‘Disappointing’ perhaps because no one identifies with middle-of-the-road cola!  

Who are these sodas for, exactly?

I recently had a lively discussion with a friend in the ‘biz. We agreed that over the natural course of time and by boasting two distinct tastes, regular and diet sodas are directed at two mutually-exclusive consumers.

Somewhere along the line, researchers must have concluded that “Diet” was perceived by some as feminine, leaving a segment of the soda market under-served.

Yes, men not quite comfortable enough with their sexuality to roam the office halls with a can of Diet were taking their hydration elsewhere.

And so, the decision was made to split the category by gender and the “masculinizing” of diet soda began.

Today, men can stay (comparatively) healthy with Pepsi One and Coke Zero – both seeming to boast “regular cola” taste.

Even Dr. Pepper jumped on the bandwagon last year. With Dr. Pepper 10, the aptly named 10-calorie alternate boasting traditional Dr. Pepper flavor, the company took a hardline approach to attracting men by denouncing women. 

They say variety is the spice of life

And so from time to time we get new flavors– cherry, vanilla, cherry vanilla, lemon, lime – all small attempts to infuse variety into otherwise routine cola purchases. And while these limited runs cannibalize classic flavor sales more than they produce net-new, with more selection comes the chance of increasing frequency and total brand consumption.

So, to recap: we’ve got regular, diet, men’s diet, and novel flavors from time to time (diet and regular).

Which brings me back to my first question:
Who is this new mid-caloric tier of cola designed for?

No clear target. No sizable hole to fill in the total cola marketplace. Is this a long-shot hope that with less sugar, cola might be welcomed back into schools? Is there a glimmer of hope that the new combination might one day replace the sugar-heavy recipe of original cola; even start to dominate in share of total sales?

This blogger remains unconvinced. I (still) see no way around a short life and quick demise.

Tuesday, May 15, 2012

Yankee Candle Mans Up?

The Yankee Candle Company (YCC) unveiled a new line of fragrances this week and their target couldn’t be more blatant.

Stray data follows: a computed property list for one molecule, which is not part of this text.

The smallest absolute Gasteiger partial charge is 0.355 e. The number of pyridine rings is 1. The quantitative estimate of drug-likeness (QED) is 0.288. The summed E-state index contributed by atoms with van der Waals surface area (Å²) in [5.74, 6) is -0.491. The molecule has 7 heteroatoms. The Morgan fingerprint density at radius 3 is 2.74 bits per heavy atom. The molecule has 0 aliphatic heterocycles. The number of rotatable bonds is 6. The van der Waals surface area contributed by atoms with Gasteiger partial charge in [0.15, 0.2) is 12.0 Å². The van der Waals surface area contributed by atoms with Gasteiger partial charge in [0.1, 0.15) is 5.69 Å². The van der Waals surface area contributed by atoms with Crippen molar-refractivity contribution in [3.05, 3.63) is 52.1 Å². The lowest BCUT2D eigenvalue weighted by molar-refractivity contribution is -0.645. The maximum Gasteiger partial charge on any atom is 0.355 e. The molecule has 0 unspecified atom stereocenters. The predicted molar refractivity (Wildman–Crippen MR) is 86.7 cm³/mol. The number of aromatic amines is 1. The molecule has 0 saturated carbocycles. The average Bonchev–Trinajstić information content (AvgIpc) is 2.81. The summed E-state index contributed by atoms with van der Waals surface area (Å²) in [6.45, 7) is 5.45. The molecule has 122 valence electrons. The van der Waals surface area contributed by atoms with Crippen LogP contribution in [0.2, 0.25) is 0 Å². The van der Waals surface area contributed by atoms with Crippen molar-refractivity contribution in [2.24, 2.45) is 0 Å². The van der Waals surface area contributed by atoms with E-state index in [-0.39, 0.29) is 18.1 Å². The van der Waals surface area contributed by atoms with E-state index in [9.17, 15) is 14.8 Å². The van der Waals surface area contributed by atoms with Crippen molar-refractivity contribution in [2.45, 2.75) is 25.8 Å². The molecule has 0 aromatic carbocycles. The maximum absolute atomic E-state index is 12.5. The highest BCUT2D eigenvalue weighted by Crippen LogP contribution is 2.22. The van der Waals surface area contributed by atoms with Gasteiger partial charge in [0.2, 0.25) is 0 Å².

Introducing, Man Candles!

That’s right, YCC must have tired of trying to devise new monikers for all the retooled floral and beach fragrances they typically launch this time of year.

But with Riding Mower, First Down, Man Town and 2x4 (all trademarked), what is the candle maker hoping to gain?

Men don’t buy candles

Let’s face it; home fragrancing is a woman’s priority. It just is.

I feel confident in saying this, as I managed a candle store back in college and could count on one hand the number of men that entered my store on a given day of their own volition. Most were either:
·              Lost (and looking for any other store but ours)
·              Buying a gift (because, well, girls/wives/moms dig candles)

And don’t get me wrong, the new fragrances are all welcomed editions to the line.

I tweeted not two months ago that Yankee needed to get in bed with Home Depot and devise a way to bottle the rich aroma of a lumber yard (as a matter of fact, I think I promised that I’d purchase several).

But can the smell of fresh saw wood only be appreciated through the nostril of a male?

In saying these four new editions are “MAN Candles” is Yankee Candle saying all others (some quite masculine in their own right) are engineered exclusively for our female counterparts?

If 30k Feet was on the job...

...we’d steer clear of any promotion mounted on the back of rigid, traditional gender roles.

Just because you've identified 'men' as a new target demo, doesn’t mean all promotional efforts need to approach it in explicit, almost stereotypical terms. It comes across disingenuous and cheap.

I mean, ‘Man Town' is the name you give the fragrance you suggest be lit in one's 'man cave?' Could there be anything less inspired or original? Can it get more cliché?

And if you're going to devise a separate line, invest!

Time, money, and care.

When Dove recently launched their men’s line, the advertising and packaging came across radically different. They knew their core brand skewed feminine and so they made an effort to really differentiate and woo male buyers.
Can't you just feel the 'woo?'
With YCC, it's obvious no one on the team belongs to or even researched the would-be buyer of 'Man Candles.'

'Beer-themed accessories' for one to decorate their jar with?! Has there ever been a collection of words more juxtaposed?! And the photo is styled the same as any other YCC image in recent years.
"Gee, Phil - your beer stein jar cling is SO macho!"
If candles aren’t on the average (straight) guys’ radar, and the few that do make home fragrance a priority aren’t making a special trip when one from Target will suffice (we should mention YCC has a line at Target, so bases covered there), would it have been so wrong to push the new agenda without alienating the base?